A new phone policy is created to reinforce values of education


In each classroom, there is a gray area many students occupy on a daily basis. This gray area is the phone usage that is constantly present. Many students use technology for their studies, checking their grades and monitoring assignments.

However, junior Ethan Operach said students constantly checking their phones for social media updates and texts can be disruptive to a class and can hinder the classroom learning process.

As a member of the Student Council executive board, junior Reed Krewson was tasked with the expansion and creation of technology policy.

“[Principal Scott] Roberts came and talked to us and said that this year, we were going to design a new phone policy,” Krewson said. “We delegated a committee to make up a new phone policy, and after they kind of had a rough draft, we all as a Student Council helped to edit and make it what it is today.”

The committee found problems with the current phone policy, such as a lack of true punishment, Krewson said. He said they decided to find these problems and attack them accordingly.

“The problem is that if teachers see a problem with phones like they do right now, they are more likely to just take phones out of the picture completely, rather than just using them for academic purposes,” Krewson said.

Krewson said this ends up resulting in less technology use within lessons and more under-the-radar use. He said he is frequently tempted to be on his phone when he shouldn’t be but that he thinks this new policy will eliminate the distraction at the source.

“I think it’s that problem with temptation where we’re more likely to use it rather than pay attention to what we’re supposed to be doing, and that is reflected with poor grades,” Krewson said.

Although there was a phone policy in place before this school year, Krewson said the committee wanted to create a policy that was more grounded.

“What we’re doing with this new phone policy is just giving teachers the tools to actually enforce it, which is what I think the key problem was that that was missing in the first plan,” Krewson said.

The new phone policy allows teachers to remain consistent in their consequences through the school while still applying the ideas they deem necessary in their classroom Krewson said. Operach said he feels like the old phone policy was not respected and as a result was not effective.

“I’ve heard the new policy is pretty much the same as the old one, just with stronger consequences and I feel like that will be easier for the teachers to enforce,” Operach said.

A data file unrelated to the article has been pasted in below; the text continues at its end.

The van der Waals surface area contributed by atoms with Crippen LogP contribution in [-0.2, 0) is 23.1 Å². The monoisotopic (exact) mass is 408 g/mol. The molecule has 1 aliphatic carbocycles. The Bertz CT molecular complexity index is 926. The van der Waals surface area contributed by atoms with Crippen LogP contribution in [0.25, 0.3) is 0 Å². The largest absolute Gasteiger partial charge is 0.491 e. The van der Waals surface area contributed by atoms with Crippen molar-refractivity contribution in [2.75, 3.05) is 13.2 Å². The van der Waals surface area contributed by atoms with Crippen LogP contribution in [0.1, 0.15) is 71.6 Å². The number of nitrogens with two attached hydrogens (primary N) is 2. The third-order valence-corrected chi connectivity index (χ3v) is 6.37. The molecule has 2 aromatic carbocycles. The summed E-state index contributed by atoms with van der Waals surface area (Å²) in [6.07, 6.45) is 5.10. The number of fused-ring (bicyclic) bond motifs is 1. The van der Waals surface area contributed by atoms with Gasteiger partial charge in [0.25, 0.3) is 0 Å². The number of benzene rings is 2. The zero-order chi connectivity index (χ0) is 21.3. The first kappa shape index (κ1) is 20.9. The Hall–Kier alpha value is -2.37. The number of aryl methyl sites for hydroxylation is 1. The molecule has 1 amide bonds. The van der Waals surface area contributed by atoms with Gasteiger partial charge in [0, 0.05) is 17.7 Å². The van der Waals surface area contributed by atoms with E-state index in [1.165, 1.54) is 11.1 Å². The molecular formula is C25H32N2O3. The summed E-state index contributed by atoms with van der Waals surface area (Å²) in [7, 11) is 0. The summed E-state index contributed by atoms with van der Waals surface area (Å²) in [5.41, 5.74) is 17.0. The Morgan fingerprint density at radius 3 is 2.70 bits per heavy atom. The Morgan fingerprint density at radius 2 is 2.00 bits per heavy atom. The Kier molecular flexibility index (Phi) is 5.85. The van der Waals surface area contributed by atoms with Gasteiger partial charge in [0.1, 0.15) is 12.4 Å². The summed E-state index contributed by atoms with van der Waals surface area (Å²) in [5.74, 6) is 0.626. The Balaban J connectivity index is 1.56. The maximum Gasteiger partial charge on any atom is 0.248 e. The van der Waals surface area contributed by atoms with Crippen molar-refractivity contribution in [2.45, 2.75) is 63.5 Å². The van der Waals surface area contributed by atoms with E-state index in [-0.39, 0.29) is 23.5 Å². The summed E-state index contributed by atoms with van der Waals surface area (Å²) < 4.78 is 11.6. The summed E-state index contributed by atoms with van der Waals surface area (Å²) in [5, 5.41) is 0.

Krewson said he likes the new policy, but said there is more to do.

“I believe there’s a lot more to be done, at least if we’re talking about cell phones,” Krewson said. “I feel like there’s still a lot of work to be done to implement.”

However, Krewson said another policy will be necessary in the future with the upcoming increase in student computer usage when students receive MacBook Airs in January.

From a teacher’s perspective, Spanish teacher Carolyn Zeligman said she believes the new phone policy will be extremely effective, with the proper management, simply because students do not want to lose Timber Time.

“Ninety percent of the time, [phone usage] is non-academic,” Zeligman said.

She said phones are really only used in her classroom to look at vocabulary, but have a much greater potential.

“I think the thing I like the best is that we can get rid of textbooks,” Zeligman said. “Because for the majority of the subject matter, virtually everything is online, and you can actually find things online that are up to date as of today. I’ve talked about that with friends who teach history, for instance, wondering ‘Why on earth would you use a textbook when you can find authentic resources online?’ Plus rebuttals or other subjects that pertain to that that are written so recently.”

She also said students as well as teachers need to follow the policy in order for it to be successful.

“I think that [teachers] should follow the same [phone] rules as students do,” Zeligman said. “I just hope we will all be consistent with it and try to support it, I’ve already heard a couple teachers saying, ‘I’m not going do that,’ and you just can’t do that; it’s just not fair.”